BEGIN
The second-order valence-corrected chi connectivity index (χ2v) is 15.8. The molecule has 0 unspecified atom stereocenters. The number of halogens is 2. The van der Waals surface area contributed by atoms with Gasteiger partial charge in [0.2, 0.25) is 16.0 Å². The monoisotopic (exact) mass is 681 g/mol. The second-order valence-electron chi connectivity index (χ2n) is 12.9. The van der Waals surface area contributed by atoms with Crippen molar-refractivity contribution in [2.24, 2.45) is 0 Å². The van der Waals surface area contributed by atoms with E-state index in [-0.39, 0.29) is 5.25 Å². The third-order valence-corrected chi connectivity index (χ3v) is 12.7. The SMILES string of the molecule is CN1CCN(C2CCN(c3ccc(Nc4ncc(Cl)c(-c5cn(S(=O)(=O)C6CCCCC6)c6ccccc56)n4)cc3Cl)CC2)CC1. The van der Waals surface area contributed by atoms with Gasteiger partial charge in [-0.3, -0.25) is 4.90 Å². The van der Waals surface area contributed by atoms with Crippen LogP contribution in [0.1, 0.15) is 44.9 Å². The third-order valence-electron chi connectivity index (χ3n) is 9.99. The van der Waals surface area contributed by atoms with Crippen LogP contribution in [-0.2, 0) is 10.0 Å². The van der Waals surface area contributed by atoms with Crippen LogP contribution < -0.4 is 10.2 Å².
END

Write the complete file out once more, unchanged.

The second-order valence-corrected chi connectivity index (χ2v) is 15.8. The molecule has 0 unspecified atom stereocenters. The number of halogens is 2. The van der Waals surface area contributed by atoms with Gasteiger partial charge in [0.2, 0.25) is 16.0 Å². The monoisotopic (exact) mass is 681 g/mol. The second-order valence-electron chi connectivity index (χ2n) is 12.9. The van der Waals surface area contributed by atoms with Crippen molar-refractivity contribution in [2.24, 2.45) is 0 Å². The van der Waals surface area contributed by atoms with E-state index in [-0.39, 0.29) is 5.25 Å². The third-order valence-corrected chi connectivity index (χ3v) is 12.7. The SMILES string of the molecule is CN1CCN(C2CCN(c3ccc(Nc4ncc(Cl)c(-c5cn(S(=O)(=O)C6CCCCC6)c6ccccc56)n4)cc3Cl)CC2)CC1. The van der Waals surface area contributed by atoms with Gasteiger partial charge in [-0.3, -0.25) is 4.90 Å². The van der Waals surface area contributed by atoms with Crippen LogP contribution in [0.1, 0.15) is 44.9 Å². The third-order valence-electron chi connectivity index (χ3n) is 9.99. The van der Waals surface area contributed by atoms with Crippen LogP contribution in [-0.2, 0) is 10.0 Å². The van der Waals surface area contributed by atoms with Crippen LogP contribution < -0.4 is 10.2 Å².